This first section is a smooth and engaging introduction to the book. Ferrazzi’s conversational tone makes his suggestions easy to follow and understand. He writes often about his personal experiences with networking, which strengthens his argument of the importance of connecting. Without connections, he would not have made it to where he is now. His impressive education came out of the relationships he and his father developed with connections, which definitely drives home his argument.
Ferrazzi lays out how to actually make these connections in the second section. He writes that the first step to connecting with someone is to do your research. He suggests Googling them, reading their work history on LinkedIn, checking out their Twitter, and reading information about their company or work. The next step is getting their contact information. Ferrazzi suggests starting with those already in your network: relatives, current colleagues, customers and clients, neighbors, past connections from school, former teachers, etc. Ferrazzi writes, “the real challenge isn’t tracking anymore… Our challenge these days is to figure out, in the mass of contacts we’ve collected, which ones matter” (76). His approach to building a network is to reach out to those you already have relationships with, and to build on them.
This section is helpful, but nothing stood out as exceptionally different from other networking books. Networking is meeting people through other connections and cultivating relationships – Ferrazzi just stresses its importance in this section.
In the third section, Ferrazzi discusses building on these connections. He breaks down three motivations that he tends to find in people: making money, finding love, or changing the world. He says that “the only way to get people to do anything is to recognize their importance and thereby make them feel important” (175). He also emphasizes building connections in different areas, and being able to “parcel out as much information, contacts, and goodwill to as many people – in as many different worlds – as possible” (188). He highlights the importance of meeting people and connecting, but building on these connections and stretching them to all aspects of business and life.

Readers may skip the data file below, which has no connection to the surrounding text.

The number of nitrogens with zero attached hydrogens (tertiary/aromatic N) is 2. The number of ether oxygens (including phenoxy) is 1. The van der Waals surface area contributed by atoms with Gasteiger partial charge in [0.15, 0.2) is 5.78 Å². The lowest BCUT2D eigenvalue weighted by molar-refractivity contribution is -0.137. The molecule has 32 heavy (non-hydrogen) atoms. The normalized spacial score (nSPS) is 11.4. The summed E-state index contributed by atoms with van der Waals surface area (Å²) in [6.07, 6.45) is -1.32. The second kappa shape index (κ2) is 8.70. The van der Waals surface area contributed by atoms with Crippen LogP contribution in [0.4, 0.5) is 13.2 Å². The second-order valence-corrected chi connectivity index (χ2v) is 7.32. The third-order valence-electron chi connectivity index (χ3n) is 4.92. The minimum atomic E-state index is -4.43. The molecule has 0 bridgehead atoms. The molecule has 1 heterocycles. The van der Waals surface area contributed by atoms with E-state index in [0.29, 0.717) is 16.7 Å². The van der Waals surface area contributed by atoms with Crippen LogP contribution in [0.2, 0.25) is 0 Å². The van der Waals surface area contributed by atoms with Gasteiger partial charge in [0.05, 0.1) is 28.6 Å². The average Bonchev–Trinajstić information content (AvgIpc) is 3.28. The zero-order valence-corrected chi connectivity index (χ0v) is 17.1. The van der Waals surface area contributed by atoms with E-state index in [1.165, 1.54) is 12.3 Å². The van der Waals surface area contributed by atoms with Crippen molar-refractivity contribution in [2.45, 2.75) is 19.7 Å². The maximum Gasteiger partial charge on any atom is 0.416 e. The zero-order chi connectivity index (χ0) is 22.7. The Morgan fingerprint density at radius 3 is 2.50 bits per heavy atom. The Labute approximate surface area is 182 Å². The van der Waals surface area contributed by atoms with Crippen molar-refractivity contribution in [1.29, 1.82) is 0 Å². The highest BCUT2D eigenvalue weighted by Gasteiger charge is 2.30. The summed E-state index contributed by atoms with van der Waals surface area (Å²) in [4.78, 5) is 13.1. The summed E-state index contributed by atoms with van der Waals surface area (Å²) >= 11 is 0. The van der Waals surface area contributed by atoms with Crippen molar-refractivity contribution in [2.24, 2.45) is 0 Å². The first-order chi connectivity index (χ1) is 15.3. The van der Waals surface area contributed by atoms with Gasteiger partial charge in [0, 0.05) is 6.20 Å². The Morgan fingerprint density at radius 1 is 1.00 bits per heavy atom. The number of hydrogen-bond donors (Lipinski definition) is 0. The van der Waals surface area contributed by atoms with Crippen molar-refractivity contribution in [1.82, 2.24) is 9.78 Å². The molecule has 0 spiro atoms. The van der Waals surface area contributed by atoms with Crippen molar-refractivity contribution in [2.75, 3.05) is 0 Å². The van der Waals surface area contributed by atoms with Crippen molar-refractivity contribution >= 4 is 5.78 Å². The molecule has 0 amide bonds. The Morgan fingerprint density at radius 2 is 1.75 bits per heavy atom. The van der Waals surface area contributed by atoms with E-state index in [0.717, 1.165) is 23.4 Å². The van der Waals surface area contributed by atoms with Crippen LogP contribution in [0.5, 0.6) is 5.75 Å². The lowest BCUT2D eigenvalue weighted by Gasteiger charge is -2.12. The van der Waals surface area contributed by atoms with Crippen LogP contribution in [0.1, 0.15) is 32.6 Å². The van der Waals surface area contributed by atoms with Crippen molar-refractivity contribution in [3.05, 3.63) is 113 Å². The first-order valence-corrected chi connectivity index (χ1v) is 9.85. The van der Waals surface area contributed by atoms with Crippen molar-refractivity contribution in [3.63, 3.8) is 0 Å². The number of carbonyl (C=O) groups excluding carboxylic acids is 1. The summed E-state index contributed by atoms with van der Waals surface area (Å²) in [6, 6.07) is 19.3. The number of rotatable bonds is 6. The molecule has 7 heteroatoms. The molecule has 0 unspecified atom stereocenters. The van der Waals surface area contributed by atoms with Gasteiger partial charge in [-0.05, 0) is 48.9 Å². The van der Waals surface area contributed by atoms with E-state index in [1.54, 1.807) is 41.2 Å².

This section is informative, but Ferrazzi’s reasoning seems manipulative. The purpose of networking is to gain value from those we connect with, but Ferrazzi seems to imply that the only reason to help others is because of the future benefit you may receive from them. For Ferrazzi, connecting with others is ultimately for your gain. His approach seems to disregard the fact that you might receive something other than just professional gain from helping someone.
The fourth section focuses on “Connecting in the Digital Age.” Ferrazzi tackles the wealth of knowledge and people that we have at our disposal because of technology. He writes that even though you can be bombarded with information on your social network, you can make use of the content by curating and structuring it to what you want to see, and what will help you. He also says that in sharing your content, you have to give people “something useful.” “Give them an article, a film trailer, a restaurant review. Something that allows for more communication than 140 characters, introduces them to something new, and gives them an action” (242-243).
This section is beneficial in laying out all the ways for you to make use of the technology at your fingertips. Instead of getting overwhelmed at the content on social networking sites, you can make use of it. Now, more than ever, taking advantage of technology is important in the professional world, and this portion of the book provides tools to help you do that.
The final section mostly provides techniques for strengthening your connection circle but also marketing yourself. As Ferrazzi wrote earlier in the book, “each of us is now a brand” (22). According to him, you have to be an expert with a unique point of view – you have to be interesting. Image and identity are just the start of your personal brand. With a network, your brand “establishes your worth” and “takes your mission and content and broadcasts it to the world” (291).